Law prof proposes 'white middle-class studies' discipline
- George Washington University Law School professor John Banzhaf is proposing that universities create "Blue Collar Studies" programs to help scholars better understand Trump voters.
A George Washington University Law School professor thinks colleges should offer “white middle-class studies” or “blue collar studies” in the age of President Trump.
According to The Daily Caller, John Banzhaf was scheduled to present his plan for the new academic field at the Fifteenth International Conference on New Directions in the Humanities being held in London this week.
The courses are loosely modeled on the progressive identity-focused studies that examine the experiences of minority groups in the U.S., which Banzhaf argues is necessary because most scholars have little or no understanding of the perspectives that drove people to vote for Donald Trump.
“The abject failure of academics and other key members of the knowledge society to predict, much less to understand, the views of the six-in-ten Americans without college degrees who provided Trump’s primary support in the U.S. presidential election dramatically illustrates the urgent need for at least one new direction for critical studies: Blue Collar (or non-degree) Studies,” the professor contends in an abstract to his upcoming presentation.
“Such new studies are needed for exactly the same reasons we have Black Studies, LGBT Studies, and others: that we urgently need to understand more about these subcultures, even though the interaction and knowledge gaps between cultures are greater regarding people without degrees than with these other groups,” he adds.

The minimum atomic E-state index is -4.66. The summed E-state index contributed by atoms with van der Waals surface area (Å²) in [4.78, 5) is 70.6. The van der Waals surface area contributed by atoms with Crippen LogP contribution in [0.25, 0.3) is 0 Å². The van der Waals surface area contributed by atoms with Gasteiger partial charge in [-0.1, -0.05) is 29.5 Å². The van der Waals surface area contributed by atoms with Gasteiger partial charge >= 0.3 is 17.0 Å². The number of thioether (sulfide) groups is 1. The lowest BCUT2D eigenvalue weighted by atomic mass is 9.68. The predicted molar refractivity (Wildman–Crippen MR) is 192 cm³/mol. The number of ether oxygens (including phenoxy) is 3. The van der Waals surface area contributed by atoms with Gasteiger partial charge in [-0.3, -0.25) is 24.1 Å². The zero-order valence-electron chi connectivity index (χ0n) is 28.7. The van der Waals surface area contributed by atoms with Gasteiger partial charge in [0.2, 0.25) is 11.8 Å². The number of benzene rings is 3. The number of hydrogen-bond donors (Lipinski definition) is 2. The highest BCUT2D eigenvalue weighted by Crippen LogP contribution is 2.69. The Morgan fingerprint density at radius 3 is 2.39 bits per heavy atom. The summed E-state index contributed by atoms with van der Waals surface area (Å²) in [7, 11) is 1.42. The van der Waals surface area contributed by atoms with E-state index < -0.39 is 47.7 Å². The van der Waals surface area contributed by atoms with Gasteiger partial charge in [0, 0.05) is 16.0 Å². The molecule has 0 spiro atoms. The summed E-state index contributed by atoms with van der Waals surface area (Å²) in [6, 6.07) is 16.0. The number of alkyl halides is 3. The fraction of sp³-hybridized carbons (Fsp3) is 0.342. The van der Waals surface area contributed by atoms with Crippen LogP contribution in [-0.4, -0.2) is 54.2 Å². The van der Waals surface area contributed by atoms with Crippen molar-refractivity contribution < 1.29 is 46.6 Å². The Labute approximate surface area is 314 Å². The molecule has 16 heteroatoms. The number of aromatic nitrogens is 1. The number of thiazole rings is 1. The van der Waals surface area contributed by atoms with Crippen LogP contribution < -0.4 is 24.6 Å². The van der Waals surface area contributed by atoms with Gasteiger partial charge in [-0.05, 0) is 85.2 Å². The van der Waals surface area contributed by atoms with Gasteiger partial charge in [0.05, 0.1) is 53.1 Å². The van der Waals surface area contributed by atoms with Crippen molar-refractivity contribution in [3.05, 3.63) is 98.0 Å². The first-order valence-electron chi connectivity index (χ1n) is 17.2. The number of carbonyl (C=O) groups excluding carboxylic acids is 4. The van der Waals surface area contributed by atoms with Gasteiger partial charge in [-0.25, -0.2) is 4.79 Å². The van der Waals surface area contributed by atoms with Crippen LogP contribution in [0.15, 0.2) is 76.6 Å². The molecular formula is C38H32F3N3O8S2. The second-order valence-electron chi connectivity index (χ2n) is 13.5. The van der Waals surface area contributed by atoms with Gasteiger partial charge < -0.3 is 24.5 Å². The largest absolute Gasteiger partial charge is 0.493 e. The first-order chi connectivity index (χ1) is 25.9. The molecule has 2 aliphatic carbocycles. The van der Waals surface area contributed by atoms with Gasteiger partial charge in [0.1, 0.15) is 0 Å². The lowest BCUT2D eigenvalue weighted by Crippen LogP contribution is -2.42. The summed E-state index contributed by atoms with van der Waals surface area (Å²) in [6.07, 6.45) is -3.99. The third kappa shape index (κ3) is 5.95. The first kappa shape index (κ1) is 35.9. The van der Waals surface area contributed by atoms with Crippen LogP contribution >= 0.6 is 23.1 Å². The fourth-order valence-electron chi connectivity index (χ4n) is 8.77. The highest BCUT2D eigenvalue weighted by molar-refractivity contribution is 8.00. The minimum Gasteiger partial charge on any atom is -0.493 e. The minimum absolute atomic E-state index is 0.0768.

Banzhaf told TheDC that the discipline is important “in light of the unexpected election of Donald Trump and alarming reports that life expectancy is surprisingly tumbling among white middle-class Americans,” speculating that “Blue Collar Studies” programs would also help governments to better comprehend the problems faced by middle-class Americans.
“Truly comprehending their concerns and views would help politicians and society generally to better address and respect them, and enhance the all-important element of predictability regarding public policy, both in the U.S. and in other major countries where the same sheepskin divisions seem to exist and create similar problems,” the abstract concludes.
“Those of us who help guide the knowledge society must better understand those who so strongly feel that they are being left behind, and harmed by it, to help heal growing rifts, improve communications, and close vital gaps in both cultural and political studies.”
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